Saturday, December 6, 2008

Clear-sighted article by Chinese economic analyst

The hard part about this crisis is that we have to unlearn a host of false ideas, in order to see what is going on. Please read this article by Henry Liu, and think it through till you grasp it. This is not a game of pretend, the stakes could not be higher.

The credit turmoil turned out to be a catastrophic, global, financial perfect storm of unprecedented dimension that will cause serious structural damage to all market economies around the world. It may even spell the end of the cowboy finance capitalism of the past two decades in which risks are socialized and gains privatized, with debt manipulated to act as phantom capital and high returns on pension funds of workers paid for with permanent loss of employment and regressively low wages for those still working.

For decades, aggressive globalization and wholesale deregulation of finance have been propagated by the flawed US ideology of faith-based, capitalistic, free-market fundamentalism and of the alleged merits of government nonintervention in markets.

US ideological imperialism on free-market fundamentalism allowed the financial crisis that began in the US in August 2007 to quickly lead to interconnected market failure in advanced, emerging and developing economies alike the world over.

Predatory dollar hegemony
The exporting economies have been lured into shipping real wealth to the US in exchange for US debt denominated in fiat dollars, which cannot be spent in their own domestic economy without monetary penalty and which must be returned to the US as capital to finance US sovereign debt. The adverse effects of this predatory monetary regime, known as dollar hegemony, differ on economies at different stages of development. But one common effect can be observed clearly: the helpless working poor in all trading economies around the world, who had no voice in economic, trade and monetary policymaking, did not benefit throughout the phantom boom phase from trade globalization and are now suffering the most in these days of reckoning when the boom bust.

US neoliberal trade globalization, having promised a primrose garden of economic growth, has instead led the global economy into a jungle of poison reed, resulting in the worst financial disaster in a century, setting the whole world ablaze with a financial firestorm. This unhappy fate was finally acknowledged as having been policy-induced by Alan Greenspan, the former chairman of the US Federal Reserve who was largely responsible for the monetary indulgence that had caused this hundred-year financial perfect storm. Greenspan confessed before Congress that his trust on transnational finance institutions for self-regulation as a survival instinct had been misplaced, leading him to a flawed policy in support of anarchical financial deregulation and permissive risk management.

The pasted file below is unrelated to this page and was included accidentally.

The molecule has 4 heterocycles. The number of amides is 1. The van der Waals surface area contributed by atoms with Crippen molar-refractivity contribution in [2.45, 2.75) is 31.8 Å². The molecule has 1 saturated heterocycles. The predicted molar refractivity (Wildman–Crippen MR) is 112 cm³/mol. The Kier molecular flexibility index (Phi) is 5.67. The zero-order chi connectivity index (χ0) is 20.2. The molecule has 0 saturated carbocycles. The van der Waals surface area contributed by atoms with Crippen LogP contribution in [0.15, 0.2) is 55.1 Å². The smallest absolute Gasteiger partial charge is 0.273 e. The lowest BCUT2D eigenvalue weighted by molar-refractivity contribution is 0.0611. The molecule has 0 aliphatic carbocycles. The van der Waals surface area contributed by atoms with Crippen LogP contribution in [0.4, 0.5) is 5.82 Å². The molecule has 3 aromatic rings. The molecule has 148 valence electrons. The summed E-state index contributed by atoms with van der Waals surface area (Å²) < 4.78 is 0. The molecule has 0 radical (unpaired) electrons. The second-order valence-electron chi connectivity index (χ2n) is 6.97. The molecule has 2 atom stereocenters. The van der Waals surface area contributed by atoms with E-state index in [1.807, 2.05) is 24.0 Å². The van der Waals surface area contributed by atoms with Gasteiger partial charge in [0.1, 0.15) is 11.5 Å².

Still, Greenspan left unmentioned his equally misplaced faith in central bank ability to mitigate the adverse effect of burst bubbles by creating larger sequential bubbles with more liquidity. The Federal Reserve under Greenspan repeatedly created money faster than the global economy could profitably absorb, creating serial bubbles denominated in fiat dollars. Greenspan insisted that it was not possible, nor desirable to identify an economic bubble in the making as he was inflating it with easy money lest economic growth should be prematurely cut short. It was a perfect example of the rule that intoxication begins when a drinker becomes unable to know its time to stop drinking.

On a more fundamental level, politically independent central banking under Greenspan, instead of being a market-stabilizing force, has become part of the destabilizing causes of recurring economic bubbles.

Fiat dollar liquidity destroys wealth
This US-induced global financial disaster that now threatens to keep the world in deep economic depression for another decade and more is essentially the product of US ideologically based policy and practices. While substantial damage has already been irreversibly done to the world economy by the collapse of economic bubbles caused by a liquidity flood, particularly to confidence in the market system, the US rescue strategy has been to keep the debt bubble from bursting with indiscriminate injections of liquidity.

Until the US monetary policymakers realize that excess liquidity denominated in fiat dollars cannot create wealth, but rather it destroys wealth, the debt-infested US economy will not begin to recover.

Further damage to the global economy cannot be averted without a fundamental change in US policy that has been exploiting its predatory monetary hegemony. This dollar hegemony grows out of a fiat dollar that has allowed the US to finance its decades-long current account deficit with a compulsory compensatory capital account surplus. This sucks wealth from the exporting emerging economies to the US to keep it as the world's richest economy, consistently consuming more than it produces with the help of debt denominated in fiat dollars that the US could print at will.

Now, in the face of a global firestorm of debt that the US has single-handedly created with its flawed ideology and dysfunctional monetary and trade policies, the international community is being asked to coordinate and follow still misguided US ideologically-constrained bailout measures to help the US deal with a global problem of its own making. Yet the solution lies only in fundamental reform of US policy.